Movie movements that defined cinema: The Movie Brats

Image for Movie movements that defined cinema: The Movie Brats

Key filmmakers: Francis Ford Coppola, George Lucas, John Milius, Brian De Palma, Steven Spielberg, Paul Schrader

Key dates: Late 1960s – 1980s

What is it? Contained within a broader wave of filmmakers (Dennis Hopper, Arthur Penn, Robert Altman, Hal Ashby, Peter Bogdanovich) storming the barricades of Hollywood following the demise of the studio system in the late '60s, the Movie Brats, so named in a seminal study by Michael Pye and Linda Myles, were generally younger and more facially hairy than their counterparts. They were the first generation of filmmakers who hadn’t come through the system or via theatre, novels or television; instead they had learned film as film. Raised on watching movies on TV from an early age, they had learned their craft at film school — Coppola at UCLA, Lucas and Milius at USC, Scorsese at NYU and De Palma at Columbia, whereas Spielberg created his own movie curriculum by making films from 11 — and as such were both technically proficient — listen out for the dense use of sound in the films of Coppola and Lucas — and steeped in film lore. The Movie Brats films are choc-a-bloc with allusions to other films, be it Hitchcock (De Palma), Kurosawa (Milius) and Walt Disney (Spielberg). The level of referencing in Scorsese’s New York, New York makes QT look like a dilettante.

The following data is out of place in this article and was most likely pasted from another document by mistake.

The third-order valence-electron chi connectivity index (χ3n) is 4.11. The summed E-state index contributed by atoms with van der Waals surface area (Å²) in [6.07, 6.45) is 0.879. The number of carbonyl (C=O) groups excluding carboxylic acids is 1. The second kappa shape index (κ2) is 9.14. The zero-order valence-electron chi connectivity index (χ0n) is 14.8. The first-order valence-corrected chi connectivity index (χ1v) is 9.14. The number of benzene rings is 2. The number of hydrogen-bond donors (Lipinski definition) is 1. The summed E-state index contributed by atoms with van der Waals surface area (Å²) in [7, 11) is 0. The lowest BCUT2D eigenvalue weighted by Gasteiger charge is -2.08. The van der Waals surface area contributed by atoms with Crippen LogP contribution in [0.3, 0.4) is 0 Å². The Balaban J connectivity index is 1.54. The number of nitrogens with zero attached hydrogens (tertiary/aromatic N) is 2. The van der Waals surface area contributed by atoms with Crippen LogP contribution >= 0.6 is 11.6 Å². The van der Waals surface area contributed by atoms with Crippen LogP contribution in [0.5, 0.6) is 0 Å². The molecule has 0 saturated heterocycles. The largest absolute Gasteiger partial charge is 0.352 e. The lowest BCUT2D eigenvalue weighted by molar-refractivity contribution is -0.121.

There were a number of links criss-crossing the group. They not only shared the most talented artisans (screenwriter Paul Schrader, editor Marcia Lucas, sound designer Walter Murch and composer John Williams share credits across the group) but also actively worked on each other’s films: Lucas shot second unit for Coppola’s The Godfather, Spielberg made suggestions on the editing of the final reel of Scorsese’s Taxi Driver and pretty much the whole gang weighed in on Lucas’ rough cut of Star Wars (it was De Palma who helped Lucas rewrite the opening crawl). They also swapped profit participation points in their movies meaning they would receive a percentage of the gross. Lucas and Spielberg and Milius swapped points for Star Wars, and Close Encounters Of The Third Kind — a fair trade. However, when the pair brought John Milius in on the action with the flop Big Wednesday, the act of friendship didn’t lead to riches.

What to watch: The Godfather (1972), American Graffiti (1973), Mean Streets (1973), The Conversation (1974), Jaws (1975), Taxi Driver (1976), Star Wars (1977), Close Encounters Of The Third Kind (1977), New York, New York (1977), Big Wednesday (1978).

What did it influence? Spielberg and Lucas have changed popular cinema as we know it, ushering a whole era of blockbuster. The work of Quentin Tarantino, Paul Thomas Anderson and Danny Boyle would have not been possible without the likes of Scorsese. And Sofia Coppola would literally never have existed without Francis Coppola.

Trivia: In the early '70s, Steven Spielberg and Brian De Palma once borrowed new fangled mobile phones from the studio and called a couple of girls while standing outside the laydeez apartment — then knocked on the front door...

What to say: “Movies are my religion.” (Martin Scorsese)

What not to say: “You gotta love St. Elmo’s Fire.”

Head to Empire's full list of essential movie movements